News and Interviews

Anne Laurel Carter's Moving Picture Book What the Kite Saw was Inspired by Children She Met in the West Bank

In the darkest moments, sometimes it is the smallest and simplest things that bring comfort. When a young boy in Anne Laurel Carter's moving picture book What the Kite Saw (Groundwood Books, illustrations by Akin Duzakin) watches his father and brother taken away by soldiers, his world is rocked.

Missing them, confined to the house with his remaining family, hurt, and confused, he finds solace by climbing to his rooftop and flying a kite. As it soars above the tanks and searchlights, he is able to look up, away from a world that is failing him.

A story of resilience and imagination blooming under the most impossible of conditions, Carter's complex and powerful story is notable for both how real it feels and how it deftly balances hope against despair. Inspired by children she met during a visit to the West Bank nearly 20 years ago, the boy shines as a beacon in painfully believable circumstances.

We're excited to welcome Anne to Open Book to talk about What the Kite Saw and how she worked with award-winning artist Akin Duzakin to create the boy's story, as part of our Kids Club interview series.

She tells us about how she credits Duzakin's "sensitivity and visual story-telling skill" as making a huge difference to the book, how a point of view shift during the writing process made the book come alive, and the one important thing she wishes people knew about writing for young readers. 

Open Book:

Tell us about your new book and how it came to be. 

Anne Laurel Carter:

What the Kite Saw was inspired by children I met while visiting the West Bank in 2003. They’d flown kites from their rooftops in the dark after their town was occupied by soldiers and a curfew imposed. The image of them doing that haunted me for 13 years. One afternoon I sat down and wrote it as a universal story, a story about children who are impacted by adult warfare.


Is there a message you hope kids might take away from reading your book?


Yes! To be hopeful. If adults in power truly commit to making the wellness of all children a priority, the world will be alright.


Did the book look the same in the end as your originally envisioned it when you started working, or did it change through the writing process?    


Usually when I write picture books I get strong visual images. For this story, I didn’t. I wrote it as a poem. Or maybe a prayer. The ending where the kite flies to the sea — I feared what it saw, the faces of the boy’s father and older brother wherever they were. When I saw Akin’s illustrations of the boy with wings and the one for the cover showing children and families enjoying a normal day at the beach, I was in awe of the magic that can happen in a picture book collaboration. He’d respected the trauma of the situation yet lifted the story into a place of hope. So it wasn’t me who changed the vision. It was the sensitivity and visual story-telling skill of Akin Duzakin.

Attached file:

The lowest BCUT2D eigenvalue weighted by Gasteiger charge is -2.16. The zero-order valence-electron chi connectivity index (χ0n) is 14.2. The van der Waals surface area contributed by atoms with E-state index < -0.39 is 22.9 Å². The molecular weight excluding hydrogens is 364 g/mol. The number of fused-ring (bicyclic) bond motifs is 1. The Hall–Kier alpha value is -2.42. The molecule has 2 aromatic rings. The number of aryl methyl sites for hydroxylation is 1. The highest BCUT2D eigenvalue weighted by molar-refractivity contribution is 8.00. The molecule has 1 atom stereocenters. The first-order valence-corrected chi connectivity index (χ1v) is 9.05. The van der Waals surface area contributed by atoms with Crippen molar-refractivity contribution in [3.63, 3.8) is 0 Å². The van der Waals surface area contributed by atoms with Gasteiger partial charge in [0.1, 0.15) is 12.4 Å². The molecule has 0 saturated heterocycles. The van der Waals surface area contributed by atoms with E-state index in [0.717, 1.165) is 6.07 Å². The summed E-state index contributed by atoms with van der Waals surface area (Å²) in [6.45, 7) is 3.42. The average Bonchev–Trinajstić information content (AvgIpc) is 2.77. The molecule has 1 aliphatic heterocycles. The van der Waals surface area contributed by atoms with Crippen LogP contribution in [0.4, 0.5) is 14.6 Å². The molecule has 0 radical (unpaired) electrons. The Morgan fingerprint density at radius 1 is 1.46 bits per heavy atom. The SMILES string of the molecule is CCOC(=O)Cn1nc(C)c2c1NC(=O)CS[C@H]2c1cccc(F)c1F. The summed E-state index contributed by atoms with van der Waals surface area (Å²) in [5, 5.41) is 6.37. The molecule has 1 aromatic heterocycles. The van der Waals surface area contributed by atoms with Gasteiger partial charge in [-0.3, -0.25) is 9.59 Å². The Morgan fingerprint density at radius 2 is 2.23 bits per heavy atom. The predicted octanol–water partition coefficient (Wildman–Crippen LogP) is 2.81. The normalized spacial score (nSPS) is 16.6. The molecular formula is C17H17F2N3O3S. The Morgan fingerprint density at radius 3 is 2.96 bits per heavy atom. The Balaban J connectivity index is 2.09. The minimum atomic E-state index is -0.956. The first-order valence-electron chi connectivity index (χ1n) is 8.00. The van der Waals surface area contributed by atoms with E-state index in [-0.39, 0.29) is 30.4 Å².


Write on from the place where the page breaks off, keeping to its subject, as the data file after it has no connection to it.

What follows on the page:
Is there a character in your book that you relate to? If so, in what ways are you similar to your character and in what ways are you different?  


The boy! As a child I’d get my friends to play or make something that expressed our desire for freedom. But unlike the boy my fear of guns might inhibit me from standing on a rooftop.


What was the strangest or most memorable moment or experience during the writing process for you?   


My original version was written third person close. A critique partner suggested I make it first person. As soon as I did, I was in the heart and mind of the child and imagined it more fully.


What do you need in order to write – in terms of space, food, rituals, writing instruments? 


Quiet. A walk or long bike ride in a forest or by the ocean. A good night’s sleep so I can think clearly.


Do you feel like there are any misconceptions about writing for young people? What do you wish people knew about what you do? 


It’s harder than it looks!


What are you working on now?       


A MG [middle grade] novel about climate change.


Anne Laurel Carter has published over twenty books, including The Shepherd’s Granddaughter, winner of the CLA Book of the Year for Children Award and the Society of School Librarians International Best Book Award. It was also named a Jane Addams Children’s Book Award Honor Book and a USBBY Outstanding International Book. Anne’s picture books include Rocky Waters, illustrated by Marianne Dumas, and Under a Prairie Sky, illustrated by Alan and Lea Daniel, winner of the Mr. Christie’s Book Award.

Buy the Book

What the Kite Saw

In this memorable story, a young boy finds solace flying his kite from the rooftop after soldiers take his father and brother away.

Without his father and brother, the young boy’s life is turned upside down. He and his family have to stay inside, along with everyone else in town. At suppertime, he can’t stop looking at the two empty places at the table and his sister can’t stop crying. The boy looks out the window and is chilled to see a tank’s spotlight searching the park where he plays with his friends. He hears shouts and gunshots and catches sight of someone running in the street — if only they could fly away, he thinks.

Each day the curfew is lifted briefly, and the boy goes to the park to see his friends. One day, inspired by the wind in the trees, he has an idea. Back at home he makes a kite, and that night he flies it from his rooftop, imagining what it can see.

In this moving story from Anne Laurel Carter, with haunting illustrations by Akin Duzakin, a young boy finds strength through his creativity and imagination.